There have been some wonderful think pieces recently about the graphic nature of procedural drama and whether the violence and depravity depicted impacts viewers in the long term. Many of the arguments revolve around whether disturbing images trigger thoughts and even actions in viewers. To horror fans, those concerns are familiar ones. And so I was interested in looking at a procedural and how the images presented echoed or contradicted what we see so often in horror.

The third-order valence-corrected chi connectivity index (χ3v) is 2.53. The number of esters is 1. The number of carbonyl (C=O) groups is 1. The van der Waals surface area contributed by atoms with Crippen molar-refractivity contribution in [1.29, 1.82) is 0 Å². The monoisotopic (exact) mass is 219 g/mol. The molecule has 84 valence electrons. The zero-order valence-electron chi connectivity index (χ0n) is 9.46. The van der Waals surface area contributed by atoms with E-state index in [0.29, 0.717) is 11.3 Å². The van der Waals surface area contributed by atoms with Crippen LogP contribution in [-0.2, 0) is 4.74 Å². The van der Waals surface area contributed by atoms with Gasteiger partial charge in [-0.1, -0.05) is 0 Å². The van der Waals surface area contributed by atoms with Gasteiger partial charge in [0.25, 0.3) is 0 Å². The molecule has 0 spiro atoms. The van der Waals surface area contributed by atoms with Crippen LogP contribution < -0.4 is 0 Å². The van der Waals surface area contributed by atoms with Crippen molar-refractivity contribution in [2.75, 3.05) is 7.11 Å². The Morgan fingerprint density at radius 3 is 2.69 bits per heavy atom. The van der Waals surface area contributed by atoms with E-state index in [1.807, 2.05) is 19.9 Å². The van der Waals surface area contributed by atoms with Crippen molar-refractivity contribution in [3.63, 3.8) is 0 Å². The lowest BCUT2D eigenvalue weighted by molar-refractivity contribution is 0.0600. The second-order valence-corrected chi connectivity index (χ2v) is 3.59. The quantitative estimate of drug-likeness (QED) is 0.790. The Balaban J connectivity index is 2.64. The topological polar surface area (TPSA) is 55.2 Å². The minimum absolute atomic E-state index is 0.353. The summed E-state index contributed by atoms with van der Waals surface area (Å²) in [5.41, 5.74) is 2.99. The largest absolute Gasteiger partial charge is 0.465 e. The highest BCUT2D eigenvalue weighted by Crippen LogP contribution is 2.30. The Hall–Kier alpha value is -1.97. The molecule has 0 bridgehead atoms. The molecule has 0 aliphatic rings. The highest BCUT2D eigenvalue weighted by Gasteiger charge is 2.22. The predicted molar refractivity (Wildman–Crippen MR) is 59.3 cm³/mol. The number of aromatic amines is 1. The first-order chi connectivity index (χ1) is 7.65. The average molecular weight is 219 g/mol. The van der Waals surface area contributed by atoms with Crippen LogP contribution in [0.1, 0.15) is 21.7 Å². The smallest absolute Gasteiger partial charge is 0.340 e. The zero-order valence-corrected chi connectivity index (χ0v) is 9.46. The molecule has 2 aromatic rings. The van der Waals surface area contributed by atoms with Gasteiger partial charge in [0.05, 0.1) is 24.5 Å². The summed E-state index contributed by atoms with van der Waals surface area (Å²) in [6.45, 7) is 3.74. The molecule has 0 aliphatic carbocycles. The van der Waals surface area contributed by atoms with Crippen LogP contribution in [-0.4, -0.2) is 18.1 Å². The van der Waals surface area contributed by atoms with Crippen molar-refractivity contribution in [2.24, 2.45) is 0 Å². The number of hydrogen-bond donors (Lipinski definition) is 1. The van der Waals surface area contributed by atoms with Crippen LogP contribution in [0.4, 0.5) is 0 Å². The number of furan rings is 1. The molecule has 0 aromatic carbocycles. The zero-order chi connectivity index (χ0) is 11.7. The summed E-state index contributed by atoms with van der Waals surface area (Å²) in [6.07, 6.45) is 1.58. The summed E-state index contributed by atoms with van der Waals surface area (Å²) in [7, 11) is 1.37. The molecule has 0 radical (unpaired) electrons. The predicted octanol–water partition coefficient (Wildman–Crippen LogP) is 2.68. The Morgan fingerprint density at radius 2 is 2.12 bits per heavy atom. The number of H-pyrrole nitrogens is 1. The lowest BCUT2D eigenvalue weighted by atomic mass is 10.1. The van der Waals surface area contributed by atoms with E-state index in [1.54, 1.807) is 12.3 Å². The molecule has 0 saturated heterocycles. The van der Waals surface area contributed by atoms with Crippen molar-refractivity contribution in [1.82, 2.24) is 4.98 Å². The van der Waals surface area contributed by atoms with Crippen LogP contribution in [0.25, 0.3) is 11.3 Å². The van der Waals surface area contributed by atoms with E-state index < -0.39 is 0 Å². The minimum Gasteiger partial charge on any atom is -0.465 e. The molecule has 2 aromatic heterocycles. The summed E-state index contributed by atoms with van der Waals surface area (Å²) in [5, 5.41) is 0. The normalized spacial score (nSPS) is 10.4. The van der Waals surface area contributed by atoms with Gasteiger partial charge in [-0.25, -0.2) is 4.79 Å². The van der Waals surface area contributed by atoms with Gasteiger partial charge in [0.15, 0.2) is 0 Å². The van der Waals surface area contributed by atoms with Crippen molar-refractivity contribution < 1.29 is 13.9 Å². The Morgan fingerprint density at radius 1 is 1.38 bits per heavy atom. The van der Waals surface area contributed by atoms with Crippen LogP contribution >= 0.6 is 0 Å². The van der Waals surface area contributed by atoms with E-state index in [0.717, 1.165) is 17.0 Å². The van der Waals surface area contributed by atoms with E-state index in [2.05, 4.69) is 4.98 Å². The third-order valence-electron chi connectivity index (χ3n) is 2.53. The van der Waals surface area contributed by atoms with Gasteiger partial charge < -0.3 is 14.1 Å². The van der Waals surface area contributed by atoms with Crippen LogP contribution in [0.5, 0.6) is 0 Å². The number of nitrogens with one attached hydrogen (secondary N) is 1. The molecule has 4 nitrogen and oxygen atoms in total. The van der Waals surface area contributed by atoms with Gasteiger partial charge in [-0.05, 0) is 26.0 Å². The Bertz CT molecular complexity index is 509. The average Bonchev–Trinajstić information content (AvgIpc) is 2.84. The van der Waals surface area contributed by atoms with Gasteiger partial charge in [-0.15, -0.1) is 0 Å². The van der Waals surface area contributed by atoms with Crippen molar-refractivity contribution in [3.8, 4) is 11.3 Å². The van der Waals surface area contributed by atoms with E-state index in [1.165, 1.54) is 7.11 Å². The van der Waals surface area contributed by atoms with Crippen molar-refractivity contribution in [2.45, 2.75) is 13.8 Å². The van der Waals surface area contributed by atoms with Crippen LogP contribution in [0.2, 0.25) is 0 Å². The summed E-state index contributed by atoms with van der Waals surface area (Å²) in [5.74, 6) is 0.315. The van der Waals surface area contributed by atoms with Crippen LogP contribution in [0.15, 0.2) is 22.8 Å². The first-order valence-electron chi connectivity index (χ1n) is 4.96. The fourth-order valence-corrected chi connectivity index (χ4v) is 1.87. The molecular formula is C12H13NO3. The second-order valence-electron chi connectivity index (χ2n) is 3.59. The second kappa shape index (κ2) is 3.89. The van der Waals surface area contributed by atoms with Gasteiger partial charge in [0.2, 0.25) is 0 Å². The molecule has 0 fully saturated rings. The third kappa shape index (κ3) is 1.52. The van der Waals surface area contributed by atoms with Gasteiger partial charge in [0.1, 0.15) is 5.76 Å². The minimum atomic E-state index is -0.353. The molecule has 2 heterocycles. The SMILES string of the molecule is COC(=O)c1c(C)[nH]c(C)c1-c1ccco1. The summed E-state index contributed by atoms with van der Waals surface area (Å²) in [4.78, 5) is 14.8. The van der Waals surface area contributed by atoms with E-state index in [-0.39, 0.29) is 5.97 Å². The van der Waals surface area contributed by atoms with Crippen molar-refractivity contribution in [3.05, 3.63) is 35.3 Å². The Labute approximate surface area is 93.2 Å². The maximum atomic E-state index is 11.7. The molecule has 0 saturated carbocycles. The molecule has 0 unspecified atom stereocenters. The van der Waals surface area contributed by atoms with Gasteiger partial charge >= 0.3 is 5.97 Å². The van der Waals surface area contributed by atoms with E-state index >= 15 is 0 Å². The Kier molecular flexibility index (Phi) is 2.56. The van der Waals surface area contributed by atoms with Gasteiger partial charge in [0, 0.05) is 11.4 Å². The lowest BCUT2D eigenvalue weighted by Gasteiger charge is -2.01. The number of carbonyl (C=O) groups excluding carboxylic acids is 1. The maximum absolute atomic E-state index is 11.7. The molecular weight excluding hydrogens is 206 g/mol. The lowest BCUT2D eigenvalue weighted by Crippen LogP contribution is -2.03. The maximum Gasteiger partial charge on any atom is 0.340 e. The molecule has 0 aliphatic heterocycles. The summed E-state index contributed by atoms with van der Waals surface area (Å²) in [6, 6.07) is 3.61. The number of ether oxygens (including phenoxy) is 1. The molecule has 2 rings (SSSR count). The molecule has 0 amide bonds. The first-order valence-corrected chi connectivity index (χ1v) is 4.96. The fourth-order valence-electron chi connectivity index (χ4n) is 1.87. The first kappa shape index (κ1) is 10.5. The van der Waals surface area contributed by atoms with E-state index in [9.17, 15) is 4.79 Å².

Selecting the right procedural, however, was complicated. Initially, I thought that the Law and Order franchise, with its graphic depictions of a wide variety of perverse crimes, would most easily fit the bill. However, in viewing numerous episodes, it became clear that the narratives in this franchise were almost exclusively focused on the aftermath of the crimes. The audience is neither asked to participate in the crime as a spectator nor to have an emotional reaction to the crime as it is being perpetuated. The series fails to deliver the emotional arc inherent to the horror film because there is no anticipation of the horrors to come. And so I finally settled on taking a closer look at The Mentalist (CBS, 2008-2015) a procedural that used victimology and gore in a wholly new way.